1. Arnott and Kose (2014) define equity smart beta as a “category of valuation-indifferent strategies that consciously and deliberately break the link between the price of an asset and its weight in the portfolio, seeking to earn excess returns over the cap-weighted benchmark by no longer weighting assets proportional to their popularity, while retaining most of the positive attributes of passive indexing.” They further expand on their definition of smart beta as index strategies with the following traits: they are transparent, rules-based, low cost relative to active management, high capacity and liquidity, and well-diversified.
2. Flows Show Investors Favoring Smart Beta, EM ETFs, ETF Trends (April 21, 2014).
3. Market cap-weighted indices, while representative of the overall investment opportunity set, have an inherent flaw. The weights of individual securities are linked to their prices, and cap-weighted indices systematically overweight overvalued securities and underweight undervalued securities. As the price of a security increases, the cap-weighted index favors that security by assigning it an increasingly higher weight in the index. As the price of a security falls, and it becomes more attractive from a valuation perspective, its index weight declines. This results in a return drag of approximately 2% per annum in developed markets, (Arnott, Hsu, and Moore, 2005).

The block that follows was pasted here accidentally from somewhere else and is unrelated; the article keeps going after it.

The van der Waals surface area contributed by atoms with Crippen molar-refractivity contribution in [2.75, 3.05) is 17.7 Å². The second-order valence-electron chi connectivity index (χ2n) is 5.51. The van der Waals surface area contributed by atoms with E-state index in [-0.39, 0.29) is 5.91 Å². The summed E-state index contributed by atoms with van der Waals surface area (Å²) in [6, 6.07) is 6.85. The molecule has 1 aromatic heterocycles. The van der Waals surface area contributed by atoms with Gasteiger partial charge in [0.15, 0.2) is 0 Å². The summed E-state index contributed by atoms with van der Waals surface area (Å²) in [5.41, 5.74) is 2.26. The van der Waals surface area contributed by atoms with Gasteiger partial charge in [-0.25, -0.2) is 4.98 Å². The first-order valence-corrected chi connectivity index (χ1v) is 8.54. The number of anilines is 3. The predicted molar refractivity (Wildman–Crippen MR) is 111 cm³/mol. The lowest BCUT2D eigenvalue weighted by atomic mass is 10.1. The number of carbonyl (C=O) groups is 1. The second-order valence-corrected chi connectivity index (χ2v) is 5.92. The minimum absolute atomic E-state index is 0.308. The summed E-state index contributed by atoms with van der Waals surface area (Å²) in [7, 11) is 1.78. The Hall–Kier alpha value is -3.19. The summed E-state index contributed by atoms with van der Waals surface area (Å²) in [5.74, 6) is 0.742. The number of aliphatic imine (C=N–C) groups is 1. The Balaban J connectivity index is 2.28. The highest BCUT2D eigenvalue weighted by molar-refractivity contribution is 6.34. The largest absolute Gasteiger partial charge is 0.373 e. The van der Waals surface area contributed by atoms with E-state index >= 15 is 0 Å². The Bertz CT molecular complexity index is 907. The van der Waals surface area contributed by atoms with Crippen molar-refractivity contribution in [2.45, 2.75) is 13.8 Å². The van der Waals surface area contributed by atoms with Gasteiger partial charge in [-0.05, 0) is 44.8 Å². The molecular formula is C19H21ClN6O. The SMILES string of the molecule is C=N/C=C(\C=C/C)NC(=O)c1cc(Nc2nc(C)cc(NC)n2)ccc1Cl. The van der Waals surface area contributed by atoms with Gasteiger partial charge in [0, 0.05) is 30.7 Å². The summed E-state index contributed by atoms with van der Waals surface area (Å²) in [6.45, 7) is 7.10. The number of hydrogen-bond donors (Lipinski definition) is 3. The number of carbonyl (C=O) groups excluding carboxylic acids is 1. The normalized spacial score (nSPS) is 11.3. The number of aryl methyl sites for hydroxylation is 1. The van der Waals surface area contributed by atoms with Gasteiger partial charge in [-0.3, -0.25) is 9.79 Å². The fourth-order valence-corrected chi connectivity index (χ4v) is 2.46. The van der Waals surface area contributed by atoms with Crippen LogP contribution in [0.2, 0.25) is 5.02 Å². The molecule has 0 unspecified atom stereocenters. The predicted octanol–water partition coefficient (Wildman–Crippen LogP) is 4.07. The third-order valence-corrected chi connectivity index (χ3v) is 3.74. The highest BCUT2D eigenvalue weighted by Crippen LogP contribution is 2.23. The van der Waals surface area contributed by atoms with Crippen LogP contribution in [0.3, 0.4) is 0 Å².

4. Several proposed explanations of the low volatility effect are summarized by Hsu and Li (2013) and Li and Lawton (2014).
5. Volatility is calculated by using daily volatility for the previous five years.
6. While momentum strategies take advantage of a well-known return factor, they do have some drawbacks as investment strategies delivered in a smart beta index construct. The large drawdowns and frequent rebalancing they entail lead to high turnover and transaction costs. Particular attention should be paid to these characteristics when evaluating a smart beta momentum strategy versus active management.
7. Kenneth R. French Data Library.
8. The Sharpe ratio is a measure of performance per unit of risk taken. It is defined as the portfolio return in excess of the risk-free rate divided by the portfolio’s standard deviation. This paper uses the 1-month T-bill return from Ken French’s data library as the risk-free rate. The information ratio is a measure of performance per unit of tracking error. The informa- tion ratio is calculated as the portfolio return in excess of the benchmark return, divided by the portfolio’s tracking error against the benchmark.
9. The market beta, size, and value factors were defined by Fama and French (1992, 1993); momentum by Carhart (1997); and low volatility by Frazzini and Pedersen (2014).
10. Cumulative returns for the period April 1, 1998, to March 31, 2000. Source: FactSet.
11. For investors who seek to maximize their total return with the lowest possible volatility, the Sharpe ratio is an appropriate measure, and the low volatility strategy would serve well as the core strategy (see Table 1).
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